New Belgium Gets PAC’d: The Politics Of Good Beer

To produce quality beer, you need clean water.  To maintain clean water, you need laws that protect groundwater and waterways.  To draft, implement, and enforce laws that protect groundwater and waterways, you need politicians willing to support those efforts.  This need for political heft behind clean water legislation, thus providing the nation with quality beer, brings us to the new Political Action Committee (“PAC”) formed by New Belgium Brewery in Fort Collins, Colorado, perhaps best known for its Fat Tire Amber Ale.

New Belgium has always been clear about its political leanings; its commitment to environmental responsibility and sustainable practices is part and parcel of its brand identity and company culture.  Its website proclaims:

At New Belgium, we believe in using every tool at our disposal to create the vibrant future we envision for the earth and her inhabitants. In addition to minimizing our resource consumption, collaborating in our value chain, promoting business practices which empower people and create right livelihoods, and a generous philanthropy program, we advocate for environmentally and socially responsible policy.

The Brewery filed on July 30, 2014 to start the New Belgium Federal PAC, with the mission to donate to like-minded political candidates and to support causes important to craft brewers.  While specific candidates have not yet been named, the PAC aims to become involved in policy and legislation around water conservation, sustainable agriculture, and smart transportation.

For example, a recent blog on the New Belgium website advocates for the Environmental Protection Agency’s (“EPA”) proposed changes to the Waters of the U.S. (“WOTUS”) rule, which defines the surface water that is eligible for federal protection.  Andrew Lemley, the Brewery’s government affairs representative, explains that the changes would expand the water that is eligible for regulation by the EPA to include headwaters and tributaries, in addition to specified rivers and lakes.  He states: “This clarification makes common sense: water bodies that are connected to rivers should be safeguarded like those rivers themselves.”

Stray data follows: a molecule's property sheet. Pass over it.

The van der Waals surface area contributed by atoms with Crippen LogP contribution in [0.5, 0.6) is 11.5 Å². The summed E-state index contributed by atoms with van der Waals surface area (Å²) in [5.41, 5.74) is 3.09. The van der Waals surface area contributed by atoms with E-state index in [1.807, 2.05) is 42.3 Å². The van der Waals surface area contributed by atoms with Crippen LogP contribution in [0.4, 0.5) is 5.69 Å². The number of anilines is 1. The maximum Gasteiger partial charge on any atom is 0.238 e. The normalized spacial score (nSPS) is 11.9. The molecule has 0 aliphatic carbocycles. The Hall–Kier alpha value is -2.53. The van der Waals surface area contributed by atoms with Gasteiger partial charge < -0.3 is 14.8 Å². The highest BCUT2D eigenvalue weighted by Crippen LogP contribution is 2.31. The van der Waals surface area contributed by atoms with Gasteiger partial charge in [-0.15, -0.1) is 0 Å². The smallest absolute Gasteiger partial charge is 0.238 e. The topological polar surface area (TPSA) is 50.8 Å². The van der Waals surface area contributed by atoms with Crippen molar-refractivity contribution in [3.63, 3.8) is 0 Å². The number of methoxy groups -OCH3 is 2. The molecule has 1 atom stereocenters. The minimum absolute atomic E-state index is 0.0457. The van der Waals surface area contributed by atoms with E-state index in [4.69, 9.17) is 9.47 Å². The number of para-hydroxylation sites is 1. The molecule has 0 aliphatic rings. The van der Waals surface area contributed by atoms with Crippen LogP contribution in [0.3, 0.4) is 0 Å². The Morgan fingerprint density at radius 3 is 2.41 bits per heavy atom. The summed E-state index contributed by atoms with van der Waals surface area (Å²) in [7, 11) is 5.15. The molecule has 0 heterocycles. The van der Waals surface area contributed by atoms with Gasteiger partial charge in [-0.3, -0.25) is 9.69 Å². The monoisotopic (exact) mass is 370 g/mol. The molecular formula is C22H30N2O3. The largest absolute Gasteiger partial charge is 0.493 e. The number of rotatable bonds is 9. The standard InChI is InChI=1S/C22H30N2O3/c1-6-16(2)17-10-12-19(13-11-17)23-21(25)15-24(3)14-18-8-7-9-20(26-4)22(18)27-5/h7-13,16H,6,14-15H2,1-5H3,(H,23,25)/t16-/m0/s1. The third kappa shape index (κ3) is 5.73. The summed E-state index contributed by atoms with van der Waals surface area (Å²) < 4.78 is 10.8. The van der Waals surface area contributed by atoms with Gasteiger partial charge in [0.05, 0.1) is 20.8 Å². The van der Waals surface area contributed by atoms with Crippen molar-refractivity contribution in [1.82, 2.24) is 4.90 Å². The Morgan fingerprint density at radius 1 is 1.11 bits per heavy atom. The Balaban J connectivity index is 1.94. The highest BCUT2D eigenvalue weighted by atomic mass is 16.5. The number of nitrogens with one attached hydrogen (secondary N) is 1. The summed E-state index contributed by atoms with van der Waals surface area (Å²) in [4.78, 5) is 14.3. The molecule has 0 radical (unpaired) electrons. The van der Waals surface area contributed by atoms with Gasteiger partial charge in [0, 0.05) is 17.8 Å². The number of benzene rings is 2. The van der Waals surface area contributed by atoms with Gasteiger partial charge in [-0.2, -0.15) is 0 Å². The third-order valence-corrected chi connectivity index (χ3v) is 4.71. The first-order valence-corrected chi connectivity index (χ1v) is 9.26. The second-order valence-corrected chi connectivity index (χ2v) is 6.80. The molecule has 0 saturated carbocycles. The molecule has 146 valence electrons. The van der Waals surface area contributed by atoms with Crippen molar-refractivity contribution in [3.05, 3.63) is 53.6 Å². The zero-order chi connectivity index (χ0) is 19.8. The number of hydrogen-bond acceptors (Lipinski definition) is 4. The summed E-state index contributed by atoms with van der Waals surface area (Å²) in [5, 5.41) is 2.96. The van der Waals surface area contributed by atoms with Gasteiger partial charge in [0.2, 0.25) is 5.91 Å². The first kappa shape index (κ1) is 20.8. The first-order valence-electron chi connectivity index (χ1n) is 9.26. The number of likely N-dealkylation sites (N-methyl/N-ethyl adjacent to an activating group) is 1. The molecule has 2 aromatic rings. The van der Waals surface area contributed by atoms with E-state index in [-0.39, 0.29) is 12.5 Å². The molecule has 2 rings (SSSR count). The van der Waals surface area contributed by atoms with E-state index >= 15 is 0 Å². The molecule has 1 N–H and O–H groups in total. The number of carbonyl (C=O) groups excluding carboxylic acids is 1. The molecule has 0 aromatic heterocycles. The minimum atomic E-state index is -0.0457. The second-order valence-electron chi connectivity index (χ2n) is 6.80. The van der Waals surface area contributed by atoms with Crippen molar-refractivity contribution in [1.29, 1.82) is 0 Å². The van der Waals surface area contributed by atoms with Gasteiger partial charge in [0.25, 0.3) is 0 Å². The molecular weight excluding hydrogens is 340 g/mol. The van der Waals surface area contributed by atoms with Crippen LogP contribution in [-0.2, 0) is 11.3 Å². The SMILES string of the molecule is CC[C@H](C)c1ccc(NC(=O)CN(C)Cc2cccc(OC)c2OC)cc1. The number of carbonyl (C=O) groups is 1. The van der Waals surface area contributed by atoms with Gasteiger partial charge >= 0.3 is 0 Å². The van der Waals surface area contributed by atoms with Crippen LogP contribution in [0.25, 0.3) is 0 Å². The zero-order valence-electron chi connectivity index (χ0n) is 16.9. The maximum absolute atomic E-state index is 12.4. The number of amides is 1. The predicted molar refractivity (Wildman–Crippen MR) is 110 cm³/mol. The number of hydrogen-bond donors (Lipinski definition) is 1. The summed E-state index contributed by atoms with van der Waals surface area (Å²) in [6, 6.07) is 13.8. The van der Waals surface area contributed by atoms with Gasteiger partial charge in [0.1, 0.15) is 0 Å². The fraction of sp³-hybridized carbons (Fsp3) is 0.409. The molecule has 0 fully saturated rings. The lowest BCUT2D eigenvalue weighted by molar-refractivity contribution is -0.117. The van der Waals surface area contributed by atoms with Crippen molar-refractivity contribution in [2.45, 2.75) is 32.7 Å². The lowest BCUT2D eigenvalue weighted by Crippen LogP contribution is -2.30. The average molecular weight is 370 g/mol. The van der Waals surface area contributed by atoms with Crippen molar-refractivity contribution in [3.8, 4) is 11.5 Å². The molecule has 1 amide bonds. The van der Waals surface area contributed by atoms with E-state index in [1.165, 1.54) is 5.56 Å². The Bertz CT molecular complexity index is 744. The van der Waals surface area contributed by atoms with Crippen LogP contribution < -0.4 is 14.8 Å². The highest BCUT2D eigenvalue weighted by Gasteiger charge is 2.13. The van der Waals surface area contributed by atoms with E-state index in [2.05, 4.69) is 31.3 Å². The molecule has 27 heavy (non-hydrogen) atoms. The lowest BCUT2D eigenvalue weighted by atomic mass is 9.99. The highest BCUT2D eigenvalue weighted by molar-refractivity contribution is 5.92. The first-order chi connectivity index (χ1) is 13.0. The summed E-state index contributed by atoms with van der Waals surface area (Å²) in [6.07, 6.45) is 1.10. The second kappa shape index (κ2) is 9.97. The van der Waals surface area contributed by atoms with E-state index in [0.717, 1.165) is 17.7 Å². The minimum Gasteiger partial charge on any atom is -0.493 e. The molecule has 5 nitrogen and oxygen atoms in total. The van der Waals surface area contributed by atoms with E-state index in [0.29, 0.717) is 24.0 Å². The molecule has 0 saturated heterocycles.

Additionally, the New Belgium Federal PAC will support the Small Brewer Reinvestment and Expanding Workforce Act (“Small Brew Act”).  The Small Brew Act would expand the population of brewers eligible for reduced excise taxes under the Internal Revenue Code from those that produce only 2 million barrels per year to those that produce up to 6 million barrels per year.  In this effort, New Belgium’s PAC will stand opposed to the PACs of beer giants like Anheuser-Busch and Coors.

New Belgium may be the little guy amongst brewery federal PACs, but it is a giant in the world of craft brewing, as the third-largest craft brewer by volume in America.  While its PAC activity could alienate some beer lovers and other breweries, the New Belgium Federal PAC has potential to provide new opportunities for partnerships as well as for interaction with local communities.

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